Statistical slicing and dicing of the election results shows what I had been saying: Blue-collar workers, who used to be Democrat’s base, are now overwhelmingly voting Republican. Higher income folks are voting for the Democrats. These class dynamics, of course, fly in the face of leftist political theory.
Democrats remained strong in areas with the party’s core of minorities and higher-educated whites. But movement of white working-class voters away from the party is a concern for Democrats, especially because of President Obama’s traditional weakness with those voters.
Republicans’ success with the blue-collar vote and the high enthusiasm of the tea party gives it a fired-up base headed into 2012. But in a presidential election with higher turnout, the party might have trouble winning a majority with those voters alone. It certainly can’t rely on that bloc to carry the party into the future.
Democrats largely held on to their high share of the vote in the country’s densest places. The party captured 54 percent in counties with populations of more than 500,000 people, compared with only 49 percent in 1994. In smaller counties, Democrats’ share of the vote slid to 39 percent this year from 43 percent in 1994.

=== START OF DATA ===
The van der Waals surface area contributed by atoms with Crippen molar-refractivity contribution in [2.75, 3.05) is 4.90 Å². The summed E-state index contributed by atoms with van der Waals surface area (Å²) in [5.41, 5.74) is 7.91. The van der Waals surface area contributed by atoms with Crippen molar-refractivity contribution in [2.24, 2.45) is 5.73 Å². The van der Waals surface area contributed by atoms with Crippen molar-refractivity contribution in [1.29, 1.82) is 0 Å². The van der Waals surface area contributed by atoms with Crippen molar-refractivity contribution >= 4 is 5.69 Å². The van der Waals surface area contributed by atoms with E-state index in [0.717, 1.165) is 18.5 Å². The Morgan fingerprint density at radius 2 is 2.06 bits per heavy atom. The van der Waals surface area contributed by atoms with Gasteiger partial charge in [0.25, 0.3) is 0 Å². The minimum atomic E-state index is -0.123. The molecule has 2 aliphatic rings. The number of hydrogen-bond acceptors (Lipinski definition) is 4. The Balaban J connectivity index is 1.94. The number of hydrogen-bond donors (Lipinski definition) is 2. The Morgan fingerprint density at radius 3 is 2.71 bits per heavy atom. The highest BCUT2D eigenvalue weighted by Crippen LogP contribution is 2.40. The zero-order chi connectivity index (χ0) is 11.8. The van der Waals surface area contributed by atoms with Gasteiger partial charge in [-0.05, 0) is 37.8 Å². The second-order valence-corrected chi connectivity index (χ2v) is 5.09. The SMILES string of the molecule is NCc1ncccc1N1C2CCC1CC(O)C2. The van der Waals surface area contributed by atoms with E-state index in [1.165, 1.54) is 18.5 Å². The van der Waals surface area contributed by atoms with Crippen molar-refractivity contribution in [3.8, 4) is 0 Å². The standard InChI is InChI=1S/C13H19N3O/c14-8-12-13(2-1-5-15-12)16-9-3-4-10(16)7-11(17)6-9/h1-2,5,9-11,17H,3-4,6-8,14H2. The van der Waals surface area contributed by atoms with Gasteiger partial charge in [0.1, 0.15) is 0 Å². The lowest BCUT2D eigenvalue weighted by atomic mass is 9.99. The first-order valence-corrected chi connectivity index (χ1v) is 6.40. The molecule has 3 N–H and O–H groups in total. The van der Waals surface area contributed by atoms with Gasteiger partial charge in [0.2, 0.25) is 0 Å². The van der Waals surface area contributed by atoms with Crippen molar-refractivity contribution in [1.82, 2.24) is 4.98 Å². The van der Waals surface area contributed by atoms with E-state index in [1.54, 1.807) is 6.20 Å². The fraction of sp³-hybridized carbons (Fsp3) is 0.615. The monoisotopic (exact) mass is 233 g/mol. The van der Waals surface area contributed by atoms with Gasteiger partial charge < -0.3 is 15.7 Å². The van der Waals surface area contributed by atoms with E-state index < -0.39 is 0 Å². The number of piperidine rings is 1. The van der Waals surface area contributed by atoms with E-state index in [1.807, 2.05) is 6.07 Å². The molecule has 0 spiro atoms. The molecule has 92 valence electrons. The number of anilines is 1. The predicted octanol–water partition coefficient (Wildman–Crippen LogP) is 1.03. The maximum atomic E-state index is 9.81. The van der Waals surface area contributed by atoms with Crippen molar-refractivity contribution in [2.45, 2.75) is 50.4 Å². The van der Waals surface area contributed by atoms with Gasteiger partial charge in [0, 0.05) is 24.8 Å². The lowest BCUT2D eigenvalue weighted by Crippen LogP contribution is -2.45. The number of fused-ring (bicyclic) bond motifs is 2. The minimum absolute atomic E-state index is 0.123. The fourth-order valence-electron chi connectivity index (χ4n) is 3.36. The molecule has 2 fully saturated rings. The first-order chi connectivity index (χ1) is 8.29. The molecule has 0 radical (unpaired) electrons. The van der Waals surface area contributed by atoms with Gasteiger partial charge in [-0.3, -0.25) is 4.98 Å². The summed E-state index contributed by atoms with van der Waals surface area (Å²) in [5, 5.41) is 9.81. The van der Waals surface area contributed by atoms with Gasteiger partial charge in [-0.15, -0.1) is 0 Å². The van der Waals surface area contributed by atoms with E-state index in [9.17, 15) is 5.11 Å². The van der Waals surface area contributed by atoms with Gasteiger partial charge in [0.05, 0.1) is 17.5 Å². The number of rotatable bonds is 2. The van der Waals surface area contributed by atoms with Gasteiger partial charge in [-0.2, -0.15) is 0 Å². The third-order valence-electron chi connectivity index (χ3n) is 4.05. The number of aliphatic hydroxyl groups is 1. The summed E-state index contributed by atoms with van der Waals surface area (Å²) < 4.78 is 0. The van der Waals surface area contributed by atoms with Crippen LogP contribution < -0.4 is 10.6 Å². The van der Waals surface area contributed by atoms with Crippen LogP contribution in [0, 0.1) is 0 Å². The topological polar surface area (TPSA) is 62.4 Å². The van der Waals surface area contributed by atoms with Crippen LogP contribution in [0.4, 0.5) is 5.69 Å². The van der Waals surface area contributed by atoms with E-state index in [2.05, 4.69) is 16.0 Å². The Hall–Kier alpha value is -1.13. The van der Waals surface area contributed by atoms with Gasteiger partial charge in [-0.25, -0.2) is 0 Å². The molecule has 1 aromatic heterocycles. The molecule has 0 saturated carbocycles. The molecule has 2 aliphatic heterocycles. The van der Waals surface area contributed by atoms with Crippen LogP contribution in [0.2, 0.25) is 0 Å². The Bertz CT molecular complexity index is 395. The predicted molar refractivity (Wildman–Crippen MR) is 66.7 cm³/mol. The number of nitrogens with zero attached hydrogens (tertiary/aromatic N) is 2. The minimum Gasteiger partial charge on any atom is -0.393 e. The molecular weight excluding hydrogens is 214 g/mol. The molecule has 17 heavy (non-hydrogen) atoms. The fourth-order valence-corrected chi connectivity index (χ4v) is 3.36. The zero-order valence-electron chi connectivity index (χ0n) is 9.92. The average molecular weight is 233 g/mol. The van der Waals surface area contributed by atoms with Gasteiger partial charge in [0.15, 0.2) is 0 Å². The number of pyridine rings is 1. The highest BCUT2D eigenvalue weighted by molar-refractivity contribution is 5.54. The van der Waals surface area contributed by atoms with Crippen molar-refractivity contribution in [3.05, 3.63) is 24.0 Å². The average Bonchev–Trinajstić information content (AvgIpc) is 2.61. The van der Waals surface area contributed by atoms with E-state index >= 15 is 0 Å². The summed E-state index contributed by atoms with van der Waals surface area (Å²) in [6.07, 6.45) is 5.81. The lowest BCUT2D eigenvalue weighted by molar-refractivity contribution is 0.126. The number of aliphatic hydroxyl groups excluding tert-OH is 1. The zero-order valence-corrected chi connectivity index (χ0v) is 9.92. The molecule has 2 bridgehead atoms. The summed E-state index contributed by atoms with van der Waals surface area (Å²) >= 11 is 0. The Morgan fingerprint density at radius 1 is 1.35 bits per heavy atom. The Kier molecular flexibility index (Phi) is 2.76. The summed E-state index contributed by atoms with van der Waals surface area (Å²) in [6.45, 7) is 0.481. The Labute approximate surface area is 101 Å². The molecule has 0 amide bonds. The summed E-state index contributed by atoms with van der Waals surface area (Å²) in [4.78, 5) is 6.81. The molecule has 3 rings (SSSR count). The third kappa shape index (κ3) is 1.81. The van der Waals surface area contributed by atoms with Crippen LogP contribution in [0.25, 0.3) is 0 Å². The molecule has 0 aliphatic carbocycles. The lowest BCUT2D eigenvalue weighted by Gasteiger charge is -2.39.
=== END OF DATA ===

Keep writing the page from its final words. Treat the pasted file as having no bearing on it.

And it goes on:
Much of the reason for the Democrats’ decline in less-dense areas can be attributed to the party’s trouble attracting white, working-class voters. Exit polls showed that Democrats lost white voters without a college degree – one way to measure blue-collar voters – by almost 30 percentage points in House races.
The article, which is putting the best construction on everything for the Democrats, says that the Republican dominance among low income white people will not last long, since that demographic is shrinking. I don’t know. With the current economy, that number may just skyrocket.
And it doesn’t look like the Democrats will try to win back their base as long as they give off the classist vibe, the sense that all of those uneducated voters, those ignorant white trash rednecks, just don’t belong among their betters.